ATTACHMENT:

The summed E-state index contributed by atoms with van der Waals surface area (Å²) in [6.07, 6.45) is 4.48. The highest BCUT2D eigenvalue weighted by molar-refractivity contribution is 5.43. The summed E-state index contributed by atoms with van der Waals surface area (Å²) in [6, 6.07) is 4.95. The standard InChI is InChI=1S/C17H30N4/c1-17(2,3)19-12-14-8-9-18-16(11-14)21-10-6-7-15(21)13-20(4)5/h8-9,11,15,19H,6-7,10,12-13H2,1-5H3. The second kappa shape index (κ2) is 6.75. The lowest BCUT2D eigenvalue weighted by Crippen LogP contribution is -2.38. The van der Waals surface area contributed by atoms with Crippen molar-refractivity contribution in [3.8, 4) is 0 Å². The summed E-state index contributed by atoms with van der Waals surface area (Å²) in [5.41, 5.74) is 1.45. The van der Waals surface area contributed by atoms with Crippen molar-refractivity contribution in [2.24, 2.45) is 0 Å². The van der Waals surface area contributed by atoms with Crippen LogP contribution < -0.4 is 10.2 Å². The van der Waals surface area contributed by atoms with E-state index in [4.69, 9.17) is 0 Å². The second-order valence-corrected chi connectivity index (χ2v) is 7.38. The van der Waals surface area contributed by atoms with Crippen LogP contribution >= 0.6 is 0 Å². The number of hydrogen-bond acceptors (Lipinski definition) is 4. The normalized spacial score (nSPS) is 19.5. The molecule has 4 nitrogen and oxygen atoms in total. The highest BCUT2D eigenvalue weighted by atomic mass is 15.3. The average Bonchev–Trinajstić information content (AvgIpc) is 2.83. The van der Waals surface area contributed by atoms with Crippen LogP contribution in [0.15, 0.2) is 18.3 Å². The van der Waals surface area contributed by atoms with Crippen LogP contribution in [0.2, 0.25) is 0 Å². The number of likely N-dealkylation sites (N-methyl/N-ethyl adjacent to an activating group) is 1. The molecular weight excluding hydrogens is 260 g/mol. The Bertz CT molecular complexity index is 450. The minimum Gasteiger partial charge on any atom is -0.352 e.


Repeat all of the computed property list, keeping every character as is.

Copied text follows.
The summed E-state index contributed by atoms with van der Waals surface area (Å²) in [6.07, 6.45) is 4.48. The highest BCUT2D eigenvalue weighted by molar-refractivity contribution is 5.43. The summed E-state index contributed by atoms with van der Waals surface area (Å²) in [6, 6.07) is 4.95. The standard InChI is InChI=1S/C17H30N4/c1-17(2,3)19-12-14-8-9-18-16(11-14)21-10-6-7-15(21)13-20(4)5/h8-9,11,15,19H,6-7,10,12-13H2,1-5H3. The second kappa shape index (κ2) is 6.75. The lowest BCUT2D eigenvalue weighted by Crippen LogP contribution is -2.38. The van der Waals surface area contributed by atoms with Crippen molar-refractivity contribution in [3.8, 4) is 0 Å². The summed E-state index contributed by atoms with van der Waals surface area (Å²) in [5.41, 5.74) is 1.45. The van der Waals surface area contributed by atoms with Crippen molar-refractivity contribution in [2.24, 2.45) is 0 Å². The van der Waals surface area contributed by atoms with Crippen LogP contribution < -0.4 is 10.2 Å². The van der Waals surface area contributed by atoms with E-state index in [4.69, 9.17) is 0 Å². The second-order valence-corrected chi connectivity index (χ2v) is 7.38. The van der Waals surface area contributed by atoms with Crippen LogP contribution >= 0.6 is 0 Å². The number of hydrogen-bond acceptors (Lipinski definition) is 4. The normalized spacial score (nSPS) is 19.5. The molecule has 4 nitrogen and oxygen atoms in total. The highest BCUT2D eigenvalue weighted by atomic mass is 15.3. The average Bonchev–Trinajstić information content (AvgIpc) is 2.83. The van der Waals surface area contributed by atoms with Crippen LogP contribution in [0.15, 0.2) is 18.3 Å². The van der Waals surface area contributed by atoms with Crippen LogP contribution in [0.2, 0.25) is 0 Å². The number of likely N-dealkylation sites (N-methyl/N-ethyl adjacent to an activating group) is 1. The molecular weight excluding hydrogens is 260 g/mol. The Bertz CT molecular complexity index is 450. The minimum Gasteiger partial charge on any atom is -0.352 e.